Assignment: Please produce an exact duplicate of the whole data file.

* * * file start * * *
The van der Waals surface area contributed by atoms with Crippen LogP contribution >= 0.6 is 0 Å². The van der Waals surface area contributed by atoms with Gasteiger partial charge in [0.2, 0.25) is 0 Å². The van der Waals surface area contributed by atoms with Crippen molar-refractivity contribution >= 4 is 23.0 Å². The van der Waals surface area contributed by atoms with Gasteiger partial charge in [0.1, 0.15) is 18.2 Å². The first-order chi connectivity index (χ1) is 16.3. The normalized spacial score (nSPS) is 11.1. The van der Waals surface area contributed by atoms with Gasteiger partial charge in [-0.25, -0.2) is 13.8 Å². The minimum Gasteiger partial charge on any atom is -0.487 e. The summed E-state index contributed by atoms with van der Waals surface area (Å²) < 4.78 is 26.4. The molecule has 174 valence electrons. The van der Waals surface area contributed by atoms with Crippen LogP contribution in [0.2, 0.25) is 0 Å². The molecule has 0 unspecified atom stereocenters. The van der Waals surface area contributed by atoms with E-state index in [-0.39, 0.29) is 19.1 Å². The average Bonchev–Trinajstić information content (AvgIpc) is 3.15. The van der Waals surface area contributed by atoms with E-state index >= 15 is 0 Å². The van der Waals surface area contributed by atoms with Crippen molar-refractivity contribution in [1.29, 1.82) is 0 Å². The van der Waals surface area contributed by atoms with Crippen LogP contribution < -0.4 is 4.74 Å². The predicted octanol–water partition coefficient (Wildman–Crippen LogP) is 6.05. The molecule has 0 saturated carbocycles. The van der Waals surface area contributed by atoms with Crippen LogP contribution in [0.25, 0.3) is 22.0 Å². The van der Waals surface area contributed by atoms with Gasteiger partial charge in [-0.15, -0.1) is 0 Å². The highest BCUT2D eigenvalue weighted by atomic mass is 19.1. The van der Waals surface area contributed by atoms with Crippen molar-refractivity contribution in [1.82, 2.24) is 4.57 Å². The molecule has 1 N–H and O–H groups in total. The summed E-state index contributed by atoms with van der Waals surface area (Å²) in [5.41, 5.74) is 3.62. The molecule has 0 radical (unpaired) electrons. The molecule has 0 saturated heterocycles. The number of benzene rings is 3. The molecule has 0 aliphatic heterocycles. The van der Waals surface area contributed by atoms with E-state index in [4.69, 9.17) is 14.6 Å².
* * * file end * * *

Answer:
The van der Waals surface area contributed by atoms with Crippen LogP contribution >= 0.6 is 0 Å². The van der Waals surface area contributed by atoms with Gasteiger partial charge in [0.2, 0.25) is 0 Å². The van der Waals surface area contributed by atoms with Crippen molar-refractivity contribution >= 4 is 23.0 Å². The van der Waals surface area contributed by atoms with Gasteiger partial charge in [0.1, 0.15) is 18.2 Å². The first-order chi connectivity index (χ1) is 16.3. The normalized spacial score (nSPS) is 11.1. The van der Waals surface area contributed by atoms with Gasteiger partial charge in [-0.25, -0.2) is 13.8 Å². The minimum Gasteiger partial charge on any atom is -0.487 e. The summed E-state index contributed by atoms with van der Waals surface area (Å²) < 4.78 is 26.4. The molecule has 174 valence electrons. The van der Waals surface area contributed by atoms with Crippen LogP contribution in [0.2, 0.25) is 0 Å². The molecule has 0 unspecified atom stereocenters. The van der Waals surface area contributed by atoms with E-state index in [-0.39, 0.29) is 19.1 Å². The average Bonchev–Trinajstić information content (AvgIpc) is 3.15. The van der Waals surface area contributed by atoms with E-state index >= 15 is 0 Å². The van der Waals surface area contributed by atoms with Crippen molar-refractivity contribution in [1.29, 1.82) is 0 Å². The van der Waals surface area contributed by atoms with Crippen LogP contribution < -0.4 is 4.74 Å². The predicted octanol–water partition coefficient (Wildman–Crippen LogP) is 6.05. The molecule has 0 saturated carbocycles. The van der Waals surface area contributed by atoms with Crippen LogP contribution in [0.25, 0.3) is 22.0 Å². The van der Waals surface area contributed by atoms with Gasteiger partial charge in [-0.15, -0.1) is 0 Å². The highest BCUT2D eigenvalue weighted by atomic mass is 19.1. The van der Waals surface area contributed by atoms with Crippen molar-refractivity contribution in [1.82, 2.24) is 4.57 Å². The molecule has 1 N–H and O–H groups in total. The summed E-state index contributed by atoms with van der Waals surface area (Å²) in [5.41, 5.74) is 3.62. The molecule has 0 radical (unpaired) electrons. The molecule has 0 saturated heterocycles. The number of benzene rings is 3. The molecule has 0 aliphatic heterocycles. The van der Waals surface area contributed by atoms with E-state index in [4.69, 9.17) is 14.6 Å².